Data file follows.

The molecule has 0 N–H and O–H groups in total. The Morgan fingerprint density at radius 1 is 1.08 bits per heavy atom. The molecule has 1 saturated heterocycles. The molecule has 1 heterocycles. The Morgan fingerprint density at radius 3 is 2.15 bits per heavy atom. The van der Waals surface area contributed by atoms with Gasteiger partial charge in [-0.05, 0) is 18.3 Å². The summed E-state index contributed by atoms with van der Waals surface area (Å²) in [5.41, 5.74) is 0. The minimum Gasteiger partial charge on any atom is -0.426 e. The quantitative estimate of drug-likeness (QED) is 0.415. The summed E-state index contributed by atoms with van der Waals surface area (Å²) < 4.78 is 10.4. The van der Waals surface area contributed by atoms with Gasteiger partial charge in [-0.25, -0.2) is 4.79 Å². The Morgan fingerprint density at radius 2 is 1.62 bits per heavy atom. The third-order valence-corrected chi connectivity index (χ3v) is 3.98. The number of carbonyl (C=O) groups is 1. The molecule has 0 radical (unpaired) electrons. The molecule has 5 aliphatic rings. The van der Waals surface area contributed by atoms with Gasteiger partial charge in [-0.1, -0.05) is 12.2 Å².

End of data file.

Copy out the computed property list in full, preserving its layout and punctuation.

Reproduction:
The molecule has 0 N–H and O–H groups in total. The Morgan fingerprint density at radius 1 is 1.08 bits per heavy atom. The molecule has 1 saturated heterocycles. The molecule has 1 heterocycles. The Morgan fingerprint density at radius 3 is 2.15 bits per heavy atom. The van der Waals surface area contributed by atoms with Gasteiger partial charge in [-0.05, 0) is 18.3 Å². The summed E-state index contributed by atoms with van der Waals surface area (Å²) in [5.41, 5.74) is 0. The minimum Gasteiger partial charge on any atom is -0.426 e. The quantitative estimate of drug-likeness (QED) is 0.415. The summed E-state index contributed by atoms with van der Waals surface area (Å²) < 4.78 is 10.4. The van der Waals surface area contributed by atoms with Gasteiger partial charge in [-0.25, -0.2) is 4.79 Å². The Morgan fingerprint density at radius 2 is 1.62 bits per heavy atom. The third-order valence-corrected chi connectivity index (χ3v) is 3.98. The number of carbonyl (C=O) groups is 1. The molecule has 0 radical (unpaired) electrons. The molecule has 5 aliphatic rings. The van der Waals surface area contributed by atoms with Gasteiger partial charge in [-0.1, -0.05) is 12.2 Å².